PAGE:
Simnikiwe Hlatshaneni
Premium Journalist
2 minute read
24 Apr 2018
6:40 am

Obama ‘a good choice’ to deliver annual Mandela lecture

Simnikiwe Hlatshaneni

Obama will be the seventh guest to give the lecture, which this year marks Madiba’s 100th birthday in July.

Despite a legacy of controversial foreign policy decisions, former US president Barack Obama is a good choice to deliver the Nelson Mandela memorial lecture, says the Nelson Mandela Foundation (NMF).

The foundation’s chief executive, Sello Hatang, said: “The board of the NMF has been really inspired in its choice every year so, for 16 years, they have been making the good choices and I think in this case again, it is the right choice, and we believe that … Obama will deliver a lecture that will inspire us to be servant leaders.”

Hatang acknowledged that Nobel Peace Prize laureate Obama may have “flaws” in his legacy, but it was not unusual for great icons to have such flaws.

“I think in terms of his legacy, he has a lot to reckon with. So does Madiba. In our country, we still have a long way 9to go), in terms that we reckon with our past, including the contribution of Madiba to the education system that we have, towards building a much more inclusive economy that we have, so I think every legacy has flaws,” he argued.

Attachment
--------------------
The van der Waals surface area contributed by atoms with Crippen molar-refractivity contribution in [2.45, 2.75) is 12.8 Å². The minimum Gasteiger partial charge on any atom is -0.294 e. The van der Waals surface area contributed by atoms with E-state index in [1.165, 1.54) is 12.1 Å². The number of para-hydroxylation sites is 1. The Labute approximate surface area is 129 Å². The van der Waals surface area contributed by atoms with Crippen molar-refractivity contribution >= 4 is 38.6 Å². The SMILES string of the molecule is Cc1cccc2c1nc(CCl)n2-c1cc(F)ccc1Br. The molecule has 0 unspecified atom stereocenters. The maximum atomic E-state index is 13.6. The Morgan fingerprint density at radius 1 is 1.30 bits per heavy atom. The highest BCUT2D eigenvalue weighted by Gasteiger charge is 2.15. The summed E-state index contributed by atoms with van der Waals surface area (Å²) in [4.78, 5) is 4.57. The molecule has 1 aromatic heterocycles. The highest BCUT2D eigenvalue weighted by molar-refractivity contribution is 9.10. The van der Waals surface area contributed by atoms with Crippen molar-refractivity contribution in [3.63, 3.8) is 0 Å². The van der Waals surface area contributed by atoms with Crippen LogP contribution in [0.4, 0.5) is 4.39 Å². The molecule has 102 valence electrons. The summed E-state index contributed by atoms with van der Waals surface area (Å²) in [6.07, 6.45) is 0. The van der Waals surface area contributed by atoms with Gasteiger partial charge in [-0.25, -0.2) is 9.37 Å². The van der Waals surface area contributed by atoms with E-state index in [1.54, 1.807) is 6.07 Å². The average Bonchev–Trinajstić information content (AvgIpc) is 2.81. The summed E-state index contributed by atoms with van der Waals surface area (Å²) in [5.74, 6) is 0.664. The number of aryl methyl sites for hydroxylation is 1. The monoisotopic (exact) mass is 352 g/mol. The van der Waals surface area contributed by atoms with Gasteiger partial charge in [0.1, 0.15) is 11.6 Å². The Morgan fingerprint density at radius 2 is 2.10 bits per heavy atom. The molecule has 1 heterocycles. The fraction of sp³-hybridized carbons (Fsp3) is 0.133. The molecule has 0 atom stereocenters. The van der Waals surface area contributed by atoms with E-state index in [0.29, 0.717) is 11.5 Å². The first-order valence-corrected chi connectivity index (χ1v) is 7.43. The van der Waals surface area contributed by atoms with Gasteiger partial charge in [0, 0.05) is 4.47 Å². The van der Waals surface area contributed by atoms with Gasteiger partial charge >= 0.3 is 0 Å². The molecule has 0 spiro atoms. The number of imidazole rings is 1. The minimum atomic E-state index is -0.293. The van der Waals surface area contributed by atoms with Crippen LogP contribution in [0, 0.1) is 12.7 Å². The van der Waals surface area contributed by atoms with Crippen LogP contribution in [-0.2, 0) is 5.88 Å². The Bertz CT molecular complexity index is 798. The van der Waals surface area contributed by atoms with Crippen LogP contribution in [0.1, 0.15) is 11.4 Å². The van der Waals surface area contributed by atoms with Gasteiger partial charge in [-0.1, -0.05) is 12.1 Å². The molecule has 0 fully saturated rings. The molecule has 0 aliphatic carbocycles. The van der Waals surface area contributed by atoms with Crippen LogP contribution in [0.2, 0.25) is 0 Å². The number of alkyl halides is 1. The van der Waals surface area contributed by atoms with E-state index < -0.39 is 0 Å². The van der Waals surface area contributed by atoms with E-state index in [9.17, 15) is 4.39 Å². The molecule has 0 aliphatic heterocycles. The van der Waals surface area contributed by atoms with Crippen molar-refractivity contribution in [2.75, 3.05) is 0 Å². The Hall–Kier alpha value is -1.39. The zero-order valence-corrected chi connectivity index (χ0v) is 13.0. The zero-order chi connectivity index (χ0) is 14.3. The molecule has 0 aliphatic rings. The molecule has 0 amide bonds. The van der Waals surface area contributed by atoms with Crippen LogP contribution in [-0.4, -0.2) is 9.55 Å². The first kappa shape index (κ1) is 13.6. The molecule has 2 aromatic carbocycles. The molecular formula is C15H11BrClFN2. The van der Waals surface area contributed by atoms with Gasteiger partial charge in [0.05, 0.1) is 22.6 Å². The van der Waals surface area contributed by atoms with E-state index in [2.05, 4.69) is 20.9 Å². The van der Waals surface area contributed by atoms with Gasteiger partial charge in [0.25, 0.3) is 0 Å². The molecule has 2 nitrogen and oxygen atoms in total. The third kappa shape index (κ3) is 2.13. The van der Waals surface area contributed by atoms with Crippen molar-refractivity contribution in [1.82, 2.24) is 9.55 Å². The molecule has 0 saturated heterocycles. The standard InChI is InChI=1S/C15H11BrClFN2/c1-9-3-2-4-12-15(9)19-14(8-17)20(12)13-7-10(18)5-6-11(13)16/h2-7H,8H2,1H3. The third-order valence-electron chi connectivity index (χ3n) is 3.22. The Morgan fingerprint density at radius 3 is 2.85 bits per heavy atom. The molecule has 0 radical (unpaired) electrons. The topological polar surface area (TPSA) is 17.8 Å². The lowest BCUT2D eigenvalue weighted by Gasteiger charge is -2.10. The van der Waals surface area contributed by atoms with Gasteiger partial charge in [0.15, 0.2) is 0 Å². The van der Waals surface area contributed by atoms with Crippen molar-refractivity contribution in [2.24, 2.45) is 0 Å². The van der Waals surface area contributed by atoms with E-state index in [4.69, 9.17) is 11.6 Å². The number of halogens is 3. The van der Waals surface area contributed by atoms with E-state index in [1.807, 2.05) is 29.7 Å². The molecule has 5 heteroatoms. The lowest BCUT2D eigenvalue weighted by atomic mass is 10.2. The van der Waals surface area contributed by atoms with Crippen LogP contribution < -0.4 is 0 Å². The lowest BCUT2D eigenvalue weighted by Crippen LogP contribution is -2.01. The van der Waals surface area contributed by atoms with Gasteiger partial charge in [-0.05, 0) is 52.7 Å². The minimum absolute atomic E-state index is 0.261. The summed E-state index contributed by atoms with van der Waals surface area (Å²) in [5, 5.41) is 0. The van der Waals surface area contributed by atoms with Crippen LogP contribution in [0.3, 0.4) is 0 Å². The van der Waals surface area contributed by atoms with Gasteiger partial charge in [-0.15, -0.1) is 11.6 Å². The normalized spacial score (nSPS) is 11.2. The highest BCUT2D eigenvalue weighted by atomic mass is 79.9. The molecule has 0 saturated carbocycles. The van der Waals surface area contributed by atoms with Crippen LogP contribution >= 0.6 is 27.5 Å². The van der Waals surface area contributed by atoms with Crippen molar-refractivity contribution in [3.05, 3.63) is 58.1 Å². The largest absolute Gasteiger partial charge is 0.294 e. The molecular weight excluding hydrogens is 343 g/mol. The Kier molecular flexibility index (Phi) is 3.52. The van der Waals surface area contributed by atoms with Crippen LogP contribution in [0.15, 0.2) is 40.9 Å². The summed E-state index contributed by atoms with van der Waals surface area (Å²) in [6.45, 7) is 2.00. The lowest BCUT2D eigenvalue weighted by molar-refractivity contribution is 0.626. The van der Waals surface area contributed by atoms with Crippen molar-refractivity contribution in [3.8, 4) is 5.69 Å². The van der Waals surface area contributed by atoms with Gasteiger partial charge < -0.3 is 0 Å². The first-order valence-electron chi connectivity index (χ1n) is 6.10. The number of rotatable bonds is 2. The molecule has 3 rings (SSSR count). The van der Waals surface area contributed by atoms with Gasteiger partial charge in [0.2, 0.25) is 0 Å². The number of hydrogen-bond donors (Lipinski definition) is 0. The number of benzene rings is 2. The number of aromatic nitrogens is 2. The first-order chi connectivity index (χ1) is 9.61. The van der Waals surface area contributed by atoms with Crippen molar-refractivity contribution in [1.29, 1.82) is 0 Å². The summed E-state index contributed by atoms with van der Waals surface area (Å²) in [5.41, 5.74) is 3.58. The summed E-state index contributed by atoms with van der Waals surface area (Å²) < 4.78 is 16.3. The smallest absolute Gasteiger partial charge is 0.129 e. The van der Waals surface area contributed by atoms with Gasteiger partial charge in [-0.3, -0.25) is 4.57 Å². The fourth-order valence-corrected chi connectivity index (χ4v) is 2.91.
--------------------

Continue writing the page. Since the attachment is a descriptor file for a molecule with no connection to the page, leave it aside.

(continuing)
Obama will be the seventh guest to give the lecture, which this year marks Madiba’s 100th birthday in July.

Stephanie Wolters, head of peace and security research at the Institute for Security Studies, said Obama’s legacy was no different from that of US presidents over the past few decades.

“Barack Obama’s foreign policy was no different than most American policy,” she said.

“There were huge expectations about him, because he had a Kenyan father, and in many ways he disappointed people.

“But he didn’t do anything different to any other US president and it’s probably not very accurate to say he was the first US president to bomb Africa.

“He is part of the Nato alliance and I don’t think by any means he was really taking a strong stance on Africa, there is a traditional alliance.

“There is not a special story, I guess, about Obama and Africa, except of course he is the first black president in America and that made him significant in a huge way, and he participated in Nelson Mandela’s funeral and if anything, for example, George Bush had a huge health programme in Africa in terms of HIV/Aids treatment and that was a flagship Africa programme,” she added.

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